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Posted: 9/14/2001 1:58:28 PM EDT
Why don't they make the cockpit doors inside commercial airliners like a friggin' vault door? I understand that that would be of no use in the event a bomb was on the plane, but wouldn't it make sense for a variety of reasons to isolate the people who fly the plane from the rest of the people on board? I realize looking back is easy, but really, what's the purpose of using cardboard-like material to separate the flight crew from the randoms that fly in their jets?
Link Posted: 9/14/2001 2:14:13 PM EDT
Heard that same question asked during an interview on television today, response was that the doors have always been as they are in order to extricate the crew if needed, but that changes were under study including by Boeing Aircraft.
Link Posted: 9/14/2001 2:25:12 PM EDT
I find crew extrication a very, very weak defense for not having vault like doors on the cabin. If a crew needs to be extricated access to the cabin area can be gained from any point outside of the cabin itself. Afterall, we are talking aluminum and other light alloys here people. Nothing that cannot be cut apart or sawed through. The crews are not more portected because of $ that special interest groups want spent elsewhere and the fact that the FAA and other burecrats have their heads up their collective asses.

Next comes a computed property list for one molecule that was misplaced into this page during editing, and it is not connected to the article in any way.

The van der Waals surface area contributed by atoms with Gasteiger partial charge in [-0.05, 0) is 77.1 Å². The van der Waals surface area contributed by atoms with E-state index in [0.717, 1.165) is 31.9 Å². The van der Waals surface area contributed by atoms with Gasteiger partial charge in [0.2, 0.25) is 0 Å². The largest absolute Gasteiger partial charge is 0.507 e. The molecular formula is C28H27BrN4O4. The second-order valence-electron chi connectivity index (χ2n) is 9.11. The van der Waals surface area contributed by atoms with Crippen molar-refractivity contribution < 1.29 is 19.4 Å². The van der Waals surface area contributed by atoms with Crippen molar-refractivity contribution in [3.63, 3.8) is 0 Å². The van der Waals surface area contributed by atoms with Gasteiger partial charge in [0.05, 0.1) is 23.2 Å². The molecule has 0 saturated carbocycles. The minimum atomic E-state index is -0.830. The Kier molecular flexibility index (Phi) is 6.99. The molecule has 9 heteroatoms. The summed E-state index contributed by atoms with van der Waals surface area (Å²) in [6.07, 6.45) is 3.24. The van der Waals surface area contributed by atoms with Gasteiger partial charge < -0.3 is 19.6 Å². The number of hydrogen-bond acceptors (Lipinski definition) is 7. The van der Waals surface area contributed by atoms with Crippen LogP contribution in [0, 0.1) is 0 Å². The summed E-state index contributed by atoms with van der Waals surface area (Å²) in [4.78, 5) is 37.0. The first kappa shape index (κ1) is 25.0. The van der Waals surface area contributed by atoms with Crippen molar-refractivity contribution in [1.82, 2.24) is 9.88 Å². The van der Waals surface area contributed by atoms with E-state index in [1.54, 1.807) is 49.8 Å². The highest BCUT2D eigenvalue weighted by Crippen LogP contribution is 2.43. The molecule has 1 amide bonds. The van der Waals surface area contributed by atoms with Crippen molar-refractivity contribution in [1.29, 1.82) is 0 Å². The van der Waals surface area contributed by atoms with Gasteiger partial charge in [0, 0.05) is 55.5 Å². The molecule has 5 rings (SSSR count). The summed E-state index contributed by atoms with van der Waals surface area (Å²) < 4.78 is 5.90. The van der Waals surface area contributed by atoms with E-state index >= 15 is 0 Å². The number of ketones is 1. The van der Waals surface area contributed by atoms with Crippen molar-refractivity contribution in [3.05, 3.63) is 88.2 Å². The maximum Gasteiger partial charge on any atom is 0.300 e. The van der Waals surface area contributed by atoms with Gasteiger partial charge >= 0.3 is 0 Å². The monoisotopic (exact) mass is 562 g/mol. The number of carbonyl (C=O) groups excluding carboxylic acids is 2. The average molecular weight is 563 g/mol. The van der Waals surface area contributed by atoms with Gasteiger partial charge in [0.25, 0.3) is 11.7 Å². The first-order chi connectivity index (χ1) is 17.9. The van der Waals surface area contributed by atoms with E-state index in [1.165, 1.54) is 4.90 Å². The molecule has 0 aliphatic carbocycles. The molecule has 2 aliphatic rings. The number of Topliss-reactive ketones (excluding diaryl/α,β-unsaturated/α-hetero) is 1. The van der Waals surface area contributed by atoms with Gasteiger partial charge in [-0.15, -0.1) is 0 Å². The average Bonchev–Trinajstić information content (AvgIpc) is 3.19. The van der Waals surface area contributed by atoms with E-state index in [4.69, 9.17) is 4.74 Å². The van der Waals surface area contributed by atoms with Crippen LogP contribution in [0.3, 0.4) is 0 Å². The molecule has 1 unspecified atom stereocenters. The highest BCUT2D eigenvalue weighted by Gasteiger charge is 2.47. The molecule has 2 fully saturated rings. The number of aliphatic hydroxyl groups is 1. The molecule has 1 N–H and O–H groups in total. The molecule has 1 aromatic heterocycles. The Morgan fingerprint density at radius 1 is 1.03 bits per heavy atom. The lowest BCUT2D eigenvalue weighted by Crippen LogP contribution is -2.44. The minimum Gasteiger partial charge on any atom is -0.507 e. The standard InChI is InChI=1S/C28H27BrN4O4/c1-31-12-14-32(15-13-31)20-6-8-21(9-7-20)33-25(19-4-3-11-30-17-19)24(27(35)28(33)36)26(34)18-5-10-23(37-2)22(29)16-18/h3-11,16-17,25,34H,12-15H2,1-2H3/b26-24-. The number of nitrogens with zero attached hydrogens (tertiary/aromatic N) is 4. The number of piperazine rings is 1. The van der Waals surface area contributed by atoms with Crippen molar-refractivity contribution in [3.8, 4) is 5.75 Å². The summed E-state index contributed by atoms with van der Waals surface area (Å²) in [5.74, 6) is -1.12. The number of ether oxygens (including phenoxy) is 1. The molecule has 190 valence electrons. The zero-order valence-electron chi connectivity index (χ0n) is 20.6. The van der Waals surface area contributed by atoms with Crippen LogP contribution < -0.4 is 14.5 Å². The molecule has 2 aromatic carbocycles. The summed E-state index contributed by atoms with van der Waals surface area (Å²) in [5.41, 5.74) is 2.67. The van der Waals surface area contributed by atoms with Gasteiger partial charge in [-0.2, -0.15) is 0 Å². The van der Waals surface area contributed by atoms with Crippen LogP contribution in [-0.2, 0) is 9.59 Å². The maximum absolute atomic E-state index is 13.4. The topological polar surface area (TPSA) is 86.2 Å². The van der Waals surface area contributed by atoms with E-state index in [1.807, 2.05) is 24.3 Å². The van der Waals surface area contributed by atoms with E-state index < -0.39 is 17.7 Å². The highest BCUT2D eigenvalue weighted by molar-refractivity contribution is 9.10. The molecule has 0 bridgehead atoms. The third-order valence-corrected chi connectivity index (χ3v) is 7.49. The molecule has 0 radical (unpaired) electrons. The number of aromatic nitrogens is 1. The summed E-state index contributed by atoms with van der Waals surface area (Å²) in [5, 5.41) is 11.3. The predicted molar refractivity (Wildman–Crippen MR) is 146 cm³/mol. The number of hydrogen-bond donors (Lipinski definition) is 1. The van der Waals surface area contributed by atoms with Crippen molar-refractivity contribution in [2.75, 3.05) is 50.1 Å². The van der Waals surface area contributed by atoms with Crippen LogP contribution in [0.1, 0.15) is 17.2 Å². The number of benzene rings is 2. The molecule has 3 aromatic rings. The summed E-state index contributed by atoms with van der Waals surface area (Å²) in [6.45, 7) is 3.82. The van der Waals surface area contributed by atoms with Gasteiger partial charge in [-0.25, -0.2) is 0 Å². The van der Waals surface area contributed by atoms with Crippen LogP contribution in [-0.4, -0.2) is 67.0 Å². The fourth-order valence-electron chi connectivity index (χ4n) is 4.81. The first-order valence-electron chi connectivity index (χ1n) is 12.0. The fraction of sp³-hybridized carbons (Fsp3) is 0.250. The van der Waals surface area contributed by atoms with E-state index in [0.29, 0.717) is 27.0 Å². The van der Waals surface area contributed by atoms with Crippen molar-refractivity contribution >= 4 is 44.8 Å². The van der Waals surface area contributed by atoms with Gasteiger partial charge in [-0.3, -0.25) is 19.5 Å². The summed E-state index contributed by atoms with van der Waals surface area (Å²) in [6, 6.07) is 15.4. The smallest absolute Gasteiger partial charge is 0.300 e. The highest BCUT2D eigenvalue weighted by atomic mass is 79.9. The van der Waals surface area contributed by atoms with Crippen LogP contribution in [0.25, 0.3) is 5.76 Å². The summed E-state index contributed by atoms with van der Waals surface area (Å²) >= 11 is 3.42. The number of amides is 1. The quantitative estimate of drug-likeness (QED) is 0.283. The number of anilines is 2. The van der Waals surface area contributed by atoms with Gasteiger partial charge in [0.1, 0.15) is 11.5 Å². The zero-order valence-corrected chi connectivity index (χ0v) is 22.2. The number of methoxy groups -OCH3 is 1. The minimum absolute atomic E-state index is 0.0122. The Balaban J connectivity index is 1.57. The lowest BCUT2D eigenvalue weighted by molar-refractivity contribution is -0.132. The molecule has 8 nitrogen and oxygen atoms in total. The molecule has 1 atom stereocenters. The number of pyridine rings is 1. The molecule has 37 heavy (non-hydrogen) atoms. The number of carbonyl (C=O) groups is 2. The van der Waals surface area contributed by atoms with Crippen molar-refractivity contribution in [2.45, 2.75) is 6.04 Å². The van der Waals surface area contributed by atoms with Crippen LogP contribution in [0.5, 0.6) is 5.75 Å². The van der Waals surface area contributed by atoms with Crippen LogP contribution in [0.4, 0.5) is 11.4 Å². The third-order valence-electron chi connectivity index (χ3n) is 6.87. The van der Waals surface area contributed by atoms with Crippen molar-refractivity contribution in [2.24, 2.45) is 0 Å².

Link Posted: 9/14/2001 2:29:16 PM EDT
Originally Posted By M4: Why don't they make the cockpit doors inside commercial airliners like a friggin' vault door?
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Vault doors are very heavy. That's relevant when it comes to aircraft. However, it would be practical to have a door that is more secure than a screen door. However, that solution would help in cases of air rage where someone is upset and wants to cause havoc. Against determined attackers, very little would hold up. Especially since they will have time and resources to plan ahead to be able to defeat the door. The best idea is to *encourage* responsible people to carry their weapons when flying. It's probably too much to ask to have additional training available for CCW holders who would like to carry on a plane. However, military and law enforcement personnel are trained in the use of their weapons and could also be trained in the dangers of firing a weapon in a pressurized plane. However, considering this recent escalation in terrorist actions, I think it's fair to assume that lethal force will be justified in all hijackings.
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